A tale of 94 cities
It’s Wednesday, October 9, and cities around the world are making their own Green New Deal.
A coalition of mayors from nearly 100 cities worldwide is backing an international agreement to speed up urban policy change to meet Paris Agreement goals. At the C40 Climate Summit in Copenhagen this morning, outgoing C40 chair Anne Hidalgo of Paris and incoming C40 chair Eric Garcetti of Los Angeles announced a “Global Green New Deal” designed to put climate and environmental concerns at the heart of all urban planning moving forward. The C40 wants all cities to hit peak carbon emissions no later than 2020 and halve their emissions by 2030.
The 94 cities signed on to the Global Green New Deal represent one-quarter of the global economy, according to C40 statistics, and collectively contain more than 700 million citizens.
The group of mayors called out the world leaders who met at last month’s U.N. Climate Summit for failing to take meaningful action. Mark Watts, the C40 executive director, told the Guardian that the leaders of the U.S., Brazil, Australia, Russia, and Turkey were now “essentially representatives of the fossil fuel industry,” so it was important for “the next most powerful group of politicians,” the mayors of the biggest cities, to step up. And mayors can begin driving climate action now, without having to wait around for international consensus.
Garcetti said in a press conference that putting the Global Green New Deal is his first priority as the new chair of C40, in order to “make the 2020s the decade of human action.”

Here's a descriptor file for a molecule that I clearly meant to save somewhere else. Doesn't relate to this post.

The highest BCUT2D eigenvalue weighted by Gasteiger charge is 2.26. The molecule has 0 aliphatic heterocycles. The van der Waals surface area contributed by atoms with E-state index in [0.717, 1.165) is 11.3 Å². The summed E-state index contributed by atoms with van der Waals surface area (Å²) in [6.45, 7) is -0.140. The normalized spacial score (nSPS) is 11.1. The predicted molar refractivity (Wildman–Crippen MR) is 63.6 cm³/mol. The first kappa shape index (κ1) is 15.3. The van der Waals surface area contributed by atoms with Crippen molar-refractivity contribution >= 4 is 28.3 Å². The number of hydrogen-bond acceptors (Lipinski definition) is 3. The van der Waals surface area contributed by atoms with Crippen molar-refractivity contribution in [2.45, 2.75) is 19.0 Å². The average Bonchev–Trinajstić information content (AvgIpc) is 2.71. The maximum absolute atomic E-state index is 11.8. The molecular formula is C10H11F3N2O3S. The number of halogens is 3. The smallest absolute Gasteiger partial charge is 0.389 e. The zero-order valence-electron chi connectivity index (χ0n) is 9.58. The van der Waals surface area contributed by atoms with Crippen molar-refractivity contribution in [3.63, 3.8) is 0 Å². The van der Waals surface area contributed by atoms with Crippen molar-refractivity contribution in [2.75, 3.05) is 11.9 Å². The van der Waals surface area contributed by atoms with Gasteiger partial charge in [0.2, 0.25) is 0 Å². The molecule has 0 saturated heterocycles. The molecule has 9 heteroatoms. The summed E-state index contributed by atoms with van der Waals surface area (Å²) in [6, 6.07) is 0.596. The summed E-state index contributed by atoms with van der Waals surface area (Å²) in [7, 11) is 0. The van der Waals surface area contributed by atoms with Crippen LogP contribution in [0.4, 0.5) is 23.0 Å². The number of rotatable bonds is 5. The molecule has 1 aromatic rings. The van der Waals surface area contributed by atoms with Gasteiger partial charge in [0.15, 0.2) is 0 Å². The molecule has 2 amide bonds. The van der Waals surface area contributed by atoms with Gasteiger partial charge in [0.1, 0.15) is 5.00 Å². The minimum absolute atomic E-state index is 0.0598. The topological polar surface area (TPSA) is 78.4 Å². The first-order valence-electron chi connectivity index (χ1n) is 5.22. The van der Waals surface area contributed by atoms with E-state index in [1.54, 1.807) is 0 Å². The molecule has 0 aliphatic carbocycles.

Twenty fossil fuel companies are behind 35 percent of all energy-related carbon dioxide and methane emissions worldwide since 1965, according to a Guardian analysis released today. State-owned Saudi Aramco tops the list, having single-handedly produced more than 4 percent of total emissions.
Interior Secretary David Bernhardt addressed the annual conference of the New Mexico Oil and Gas Association yesterday, promising to continue rolling back regulations on the industry and railing against the Green New Deal. New Mexico Governor Michelle Lujan Grishman, a Democrat who spoke at the event, said she wants to collaborate with industry scientists to craft regulations.
New research released yesterday calculated that the drug trade causes more than $200 million annually in environmental damages, mostly through deforestation. South American drug traffickers are increasingly traveling through national forests in Central America to avoid detection and laundering money by investing in ranching and agriculture — industries notorious for driving deforestation.